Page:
Road

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My road to paradise. SH48 to Whakapapa and Mt Ruapehu. Image: Su Leslie 2016

I don’t ski or snow-board — or even do much hiking — but one of my absolute favourite places in this country is Tongariro National Park, and particularly the area around the Chateau Tongariro and the Whakapapa ski-fields.

There is a special excitement when I round a particular corner and catch the first glimpse of the Chateau. I can’t explain it, and maybe I don’t need to. I am thinking it’s time for another road trip though.

Posted to the Rag-Tag Daily Prompt — road. Ironically, given the prompt included a quote from Tolkein’s Lord of the Rings — Tongariro was used as the location of Mordor in the filming of LOTR.

“Sam: Mordor. The one place in Middle-earth we don’t want to see any closer, and the one place we’re trying to get to.” — JRR Tolkein, The Lord of the Rings trilogy

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The Changing Seasons, April 2019

helix ferns Fern leaves in decay. Image: Su Leslie 2019

I guess is says a lot about my April that I’ve got to the 30th and am casting around for images to post for the Changing Seasons.

It’s not that I haven’t taken lots of photos; more that they don’t seem to speak coherently of a month that has breezed over me, leaving little trace of itself.

As I write this, the sky outside is unbroken blue, and apart from a neighbour’s Japanese Maple, the trees I can see are green and still carrying a full complement of leaves. It’s autumn Jim, but not as we know it. (1)

The shot above was taken on the bush trail on Mt Manaia, on the Whangarei Heads. The Big T and I explored some of the track last weekend — stopping before the steep summit climb in deference to my arthritic knee.

It’s a beautiful place (both Mt Manaia and the Heads generally), and was surprisingly quiet for a glorious day at the end of the school holidays.

fern fronds Fern fronds. Image: Su Leslie 2019

It took me a while to realise that the delicate intertwined spirals are fern fronds. As the leaves on each frond die, they curl in upon themselves. Where several leaves are in close proximity, they become entwined. If I were going to try and wrest Deep Meaning from it, I’d suggest it is a metaphor for how, as we age, we seek out and need the support of others — creating strength and beauty through unity.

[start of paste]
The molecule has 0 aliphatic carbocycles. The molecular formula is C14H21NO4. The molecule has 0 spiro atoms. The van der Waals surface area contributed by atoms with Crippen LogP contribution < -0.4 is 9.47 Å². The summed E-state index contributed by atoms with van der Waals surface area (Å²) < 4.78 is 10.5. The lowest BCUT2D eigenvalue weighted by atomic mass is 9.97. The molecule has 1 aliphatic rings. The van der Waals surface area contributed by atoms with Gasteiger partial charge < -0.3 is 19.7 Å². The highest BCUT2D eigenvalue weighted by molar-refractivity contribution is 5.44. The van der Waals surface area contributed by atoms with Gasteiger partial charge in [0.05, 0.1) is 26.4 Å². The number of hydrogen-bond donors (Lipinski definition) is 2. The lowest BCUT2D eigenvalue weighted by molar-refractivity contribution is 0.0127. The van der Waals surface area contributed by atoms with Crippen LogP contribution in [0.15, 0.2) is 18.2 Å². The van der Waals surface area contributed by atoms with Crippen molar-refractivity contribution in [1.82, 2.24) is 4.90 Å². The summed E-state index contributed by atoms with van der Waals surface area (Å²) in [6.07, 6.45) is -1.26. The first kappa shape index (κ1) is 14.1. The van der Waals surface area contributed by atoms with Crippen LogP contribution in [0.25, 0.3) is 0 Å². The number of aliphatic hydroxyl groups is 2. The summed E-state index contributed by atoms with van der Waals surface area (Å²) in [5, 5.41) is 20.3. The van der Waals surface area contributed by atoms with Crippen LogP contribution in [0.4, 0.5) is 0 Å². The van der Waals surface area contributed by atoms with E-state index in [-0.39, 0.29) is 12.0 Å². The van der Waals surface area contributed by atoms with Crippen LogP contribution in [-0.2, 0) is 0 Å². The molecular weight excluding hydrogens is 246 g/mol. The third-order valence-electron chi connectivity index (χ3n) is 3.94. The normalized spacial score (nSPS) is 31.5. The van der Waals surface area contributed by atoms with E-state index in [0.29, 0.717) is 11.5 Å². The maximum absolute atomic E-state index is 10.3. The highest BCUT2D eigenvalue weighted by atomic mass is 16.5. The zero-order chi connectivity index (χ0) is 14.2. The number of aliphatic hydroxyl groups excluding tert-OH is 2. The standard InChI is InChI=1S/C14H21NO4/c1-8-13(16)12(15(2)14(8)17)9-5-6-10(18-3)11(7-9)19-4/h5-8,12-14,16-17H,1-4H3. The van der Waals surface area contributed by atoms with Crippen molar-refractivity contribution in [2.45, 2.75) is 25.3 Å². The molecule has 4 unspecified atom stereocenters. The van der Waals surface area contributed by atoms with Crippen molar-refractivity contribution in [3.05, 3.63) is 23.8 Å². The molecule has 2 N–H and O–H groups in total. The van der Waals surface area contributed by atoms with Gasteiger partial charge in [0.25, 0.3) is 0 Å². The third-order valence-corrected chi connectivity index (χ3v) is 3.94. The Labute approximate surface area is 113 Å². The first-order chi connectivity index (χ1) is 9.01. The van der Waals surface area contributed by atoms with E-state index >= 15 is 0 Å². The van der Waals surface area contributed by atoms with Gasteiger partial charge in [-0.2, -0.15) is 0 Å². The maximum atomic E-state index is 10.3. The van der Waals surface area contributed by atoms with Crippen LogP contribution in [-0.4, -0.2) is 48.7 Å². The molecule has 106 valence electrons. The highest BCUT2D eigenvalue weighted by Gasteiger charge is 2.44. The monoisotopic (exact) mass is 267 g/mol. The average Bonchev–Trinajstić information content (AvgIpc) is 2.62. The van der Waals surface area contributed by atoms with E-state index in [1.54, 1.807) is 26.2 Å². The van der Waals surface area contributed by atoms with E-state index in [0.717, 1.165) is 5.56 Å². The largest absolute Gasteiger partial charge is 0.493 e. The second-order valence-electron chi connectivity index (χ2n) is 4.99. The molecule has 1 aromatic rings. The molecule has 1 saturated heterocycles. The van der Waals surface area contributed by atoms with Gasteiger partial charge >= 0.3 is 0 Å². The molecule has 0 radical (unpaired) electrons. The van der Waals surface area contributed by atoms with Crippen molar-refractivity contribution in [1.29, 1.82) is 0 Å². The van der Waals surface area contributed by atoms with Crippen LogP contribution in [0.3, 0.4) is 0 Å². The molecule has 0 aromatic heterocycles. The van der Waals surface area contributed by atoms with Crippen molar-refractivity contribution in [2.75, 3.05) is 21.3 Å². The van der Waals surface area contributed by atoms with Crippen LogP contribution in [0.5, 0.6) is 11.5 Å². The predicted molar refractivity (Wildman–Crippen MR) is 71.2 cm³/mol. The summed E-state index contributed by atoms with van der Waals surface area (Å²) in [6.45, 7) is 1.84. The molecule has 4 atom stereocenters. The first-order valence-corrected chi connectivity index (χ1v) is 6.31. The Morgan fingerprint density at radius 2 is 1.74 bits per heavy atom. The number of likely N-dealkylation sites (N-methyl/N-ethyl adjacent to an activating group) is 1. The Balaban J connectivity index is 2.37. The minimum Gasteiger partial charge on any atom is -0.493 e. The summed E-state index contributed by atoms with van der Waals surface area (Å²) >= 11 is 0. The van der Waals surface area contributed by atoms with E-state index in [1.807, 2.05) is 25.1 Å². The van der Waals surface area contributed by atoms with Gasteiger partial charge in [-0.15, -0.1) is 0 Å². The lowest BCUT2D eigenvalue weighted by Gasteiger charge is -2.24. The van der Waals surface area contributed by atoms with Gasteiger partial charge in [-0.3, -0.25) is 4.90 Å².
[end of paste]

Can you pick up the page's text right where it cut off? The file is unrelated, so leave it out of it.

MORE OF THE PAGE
Feel free just to enjoy how cool it looks.

In the absence of anything much to say about April; here’s a pot pourri of my month:

 

About The Changing Seasons

The Changing Seasons is a monthly challenge where bloggers around the world share what’s been happening in their month.

If you would like to join in, here are the guidelines:

The Changing Seasons Version One (photographic):

  • Each month, post 5-20 photos in a gallery that you feel represent your month
  • Don’t use photos from your archive. Only new shots.
  • Tag your posts with #MonthlyPhotoChallenge and #TheChangingSeasons so that others can find them

The Changing Seasons Version Two (you choose the format):

  • Each month, post a photo, recipe, painting, drawing, video, whatever that you feel says something about your month
  • Don’t use archive stuff. Only new material!
  • Tag your posts with #MonthlyPhotoChallenge and #TheChangingSeasons so others can find them.

If you do a ping-back to this post, I can update it with links to all of yours.

Please check out the Changing Seasons — April for these awesome bloggers:

Little Pieces of Me

Tracy at Reflections of an Untidy Mind

Ju Lyn at All Things Bright and Beautiful

Marilyn at Serendipity — Seeking intelligent life on Earth

Tish at Writer on the Edge

Yvette at priorhouse blog

Joanne at My Life Lived Full

Sarah at Art Expedition

Jude at Life at the Edge

New to the Changing Seasons this month A Wonderful Sheep

Pauline at Living in Paradise

Gill at Talking Thailand

Deb at The Widow Badass

 


  1. The line of course is “it’s life Jim, but not as we know it” from the 1987 song “Star Trekkin” (The Firm). Those who have closely studied the texts say that such a line was never uttered verbatim in Star Trek.

Afternoon tea in the shearing capital of the world (allegedly)

Te Kuiti in the King Country proclaims itself the “shearing capital of the world.” I’m not sure how such a title is bestowed, but the town definitely takes its links to sheep shearing seriously — with this seven metre high statue of a shearer at work.

Sheep shearing is not really my thing; but carrot cake is. Eaten at Stoked cafe in the old Te Kuiti railway station.

Never too cold for icecream

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The boy-child experiences his first ice-cream from the famous Berthillon glacier on the Île Saint-Louis in Paris. Image: Su Leslie 2006

I’m on a bit of a nostalgia ride at the moment — remembering family holidays especially.

In 2006 a conference the Big T had to attend took us all to Paris in early March. It was bitterly cold (particularly as we’d come from a very hot Auckland summer), but someone suggested to the boy-child he try ice-cream from Berthillion … and you know how it is, who could let a few (very few) degrees come between a boy and a sweet icy confection.

From memory the flavours were chocolate and blood orange.

Posted to the Ragtag Daily Prompt | temperature

Is it really four years ago?

For the last few days, FaceBook has helpfully been reminding me that in 2015 at this time, the Big T, the boy-child and I were on holiday together; in San Francisco, Munich, Bordeaux, then London.

On our last night in San Francisco, we ate somewhere off Washington Square, after an afternoon watching our only child skateboard down Lombard Street. As you do.

Posted to Six Word Saturday.